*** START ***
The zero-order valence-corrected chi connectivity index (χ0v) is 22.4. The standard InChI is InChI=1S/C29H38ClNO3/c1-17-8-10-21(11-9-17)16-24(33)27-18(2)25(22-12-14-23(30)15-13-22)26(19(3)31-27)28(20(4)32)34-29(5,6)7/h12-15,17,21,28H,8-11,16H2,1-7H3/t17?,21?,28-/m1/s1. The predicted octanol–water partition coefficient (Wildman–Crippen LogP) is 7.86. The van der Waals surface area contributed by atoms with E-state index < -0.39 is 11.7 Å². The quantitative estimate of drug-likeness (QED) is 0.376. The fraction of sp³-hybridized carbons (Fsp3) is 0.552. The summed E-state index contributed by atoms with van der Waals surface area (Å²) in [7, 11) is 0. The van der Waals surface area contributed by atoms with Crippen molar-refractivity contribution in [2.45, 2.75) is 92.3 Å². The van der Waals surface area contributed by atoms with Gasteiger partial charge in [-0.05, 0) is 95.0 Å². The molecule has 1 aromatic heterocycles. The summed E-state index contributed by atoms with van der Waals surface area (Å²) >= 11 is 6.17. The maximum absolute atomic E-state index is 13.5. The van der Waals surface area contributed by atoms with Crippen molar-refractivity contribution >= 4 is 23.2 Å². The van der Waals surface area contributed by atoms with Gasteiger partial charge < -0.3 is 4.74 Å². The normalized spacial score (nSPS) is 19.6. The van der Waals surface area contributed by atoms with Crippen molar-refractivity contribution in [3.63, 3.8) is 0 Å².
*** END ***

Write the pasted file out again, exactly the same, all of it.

The zero-order valence-corrected chi connectivity index (χ0v) is 22.4. The standard InChI is InChI=1S/C29H38ClNO3/c1-17-8-10-21(11-9-17)16-24(33)27-18(2)25(22-12-14-23(30)15-13-22)26(19(3)31-27)28(20(4)32)34-29(5,6)7/h12-15,17,21,28H,8-11,16H2,1-7H3/t17?,21?,28-/m1/s1. The predicted octanol–water partition coefficient (Wildman–Crippen LogP) is 7.86. The van der Waals surface area contributed by atoms with E-state index < -0.39 is 11.7 Å². The quantitative estimate of drug-likeness (QED) is 0.376. The fraction of sp³-hybridized carbons (Fsp3) is 0.552. The summed E-state index contributed by atoms with van der Waals surface area (Å²) in [7, 11) is 0. The van der Waals surface area contributed by atoms with Crippen molar-refractivity contribution in [2.45, 2.75) is 92.3 Å². The van der Waals surface area contributed by atoms with Gasteiger partial charge in [-0.05, 0) is 95.0 Å². The molecule has 1 aromatic heterocycles. The summed E-state index contributed by atoms with van der Waals surface area (Å²) >= 11 is 6.17. The maximum absolute atomic E-state index is 13.5. The van der Waals surface area contributed by atoms with Crippen molar-refractivity contribution >= 4 is 23.2 Å². The van der Waals surface area contributed by atoms with Gasteiger partial charge < -0.3 is 4.74 Å². The normalized spacial score (nSPS) is 19.6. The van der Waals surface area contributed by atoms with Crippen molar-refractivity contribution in [3.63, 3.8) is 0 Å².